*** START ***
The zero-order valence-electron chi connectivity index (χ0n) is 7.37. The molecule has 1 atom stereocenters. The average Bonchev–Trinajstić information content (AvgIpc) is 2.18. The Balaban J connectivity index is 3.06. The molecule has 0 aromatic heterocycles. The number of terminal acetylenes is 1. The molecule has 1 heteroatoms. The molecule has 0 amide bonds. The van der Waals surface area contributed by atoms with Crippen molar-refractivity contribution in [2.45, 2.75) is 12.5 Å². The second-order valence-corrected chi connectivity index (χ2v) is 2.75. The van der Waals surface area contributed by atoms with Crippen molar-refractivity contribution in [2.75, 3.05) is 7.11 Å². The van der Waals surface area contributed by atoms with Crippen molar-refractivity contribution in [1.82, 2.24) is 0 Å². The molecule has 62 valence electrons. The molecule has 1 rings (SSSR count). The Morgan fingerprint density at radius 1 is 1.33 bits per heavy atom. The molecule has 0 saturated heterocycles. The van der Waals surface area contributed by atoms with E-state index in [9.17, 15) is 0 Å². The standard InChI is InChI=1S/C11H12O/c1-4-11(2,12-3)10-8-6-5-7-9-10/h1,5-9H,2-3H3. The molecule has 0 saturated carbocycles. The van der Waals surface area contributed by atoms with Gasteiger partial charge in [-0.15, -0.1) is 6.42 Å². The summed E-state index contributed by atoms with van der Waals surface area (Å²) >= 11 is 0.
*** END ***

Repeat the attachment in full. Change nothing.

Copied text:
The zero-order valence-electron chi connectivity index (χ0n) is 7.37. The molecule has 1 atom stereocenters. The average Bonchev–Trinajstić information content (AvgIpc) is 2.18. The Balaban J connectivity index is 3.06. The molecule has 0 aromatic heterocycles. The number of terminal acetylenes is 1. The molecule has 1 heteroatoms. The molecule has 0 amide bonds. The van der Waals surface area contributed by atoms with Crippen molar-refractivity contribution in [2.45, 2.75) is 12.5 Å². The second-order valence-corrected chi connectivity index (χ2v) is 2.75. The van der Waals surface area contributed by atoms with Crippen molar-refractivity contribution in [2.75, 3.05) is 7.11 Å². The van der Waals surface area contributed by atoms with Crippen molar-refractivity contribution in [1.82, 2.24) is 0 Å². The molecule has 62 valence electrons. The molecule has 1 rings (SSSR count). The Morgan fingerprint density at radius 1 is 1.33 bits per heavy atom. The molecule has 0 saturated heterocycles. The van der Waals surface area contributed by atoms with E-state index in [9.17, 15) is 0 Å². The standard InChI is InChI=1S/C11H12O/c1-4-11(2,12-3)10-8-6-5-7-9-10/h1,5-9H,2-3H3. The molecule has 0 saturated carbocycles. The van der Waals surface area contributed by atoms with Gasteiger partial charge in [-0.15, -0.1) is 6.42 Å². The summed E-state index contributed by atoms with van der Waals surface area (Å²) >= 11 is 0.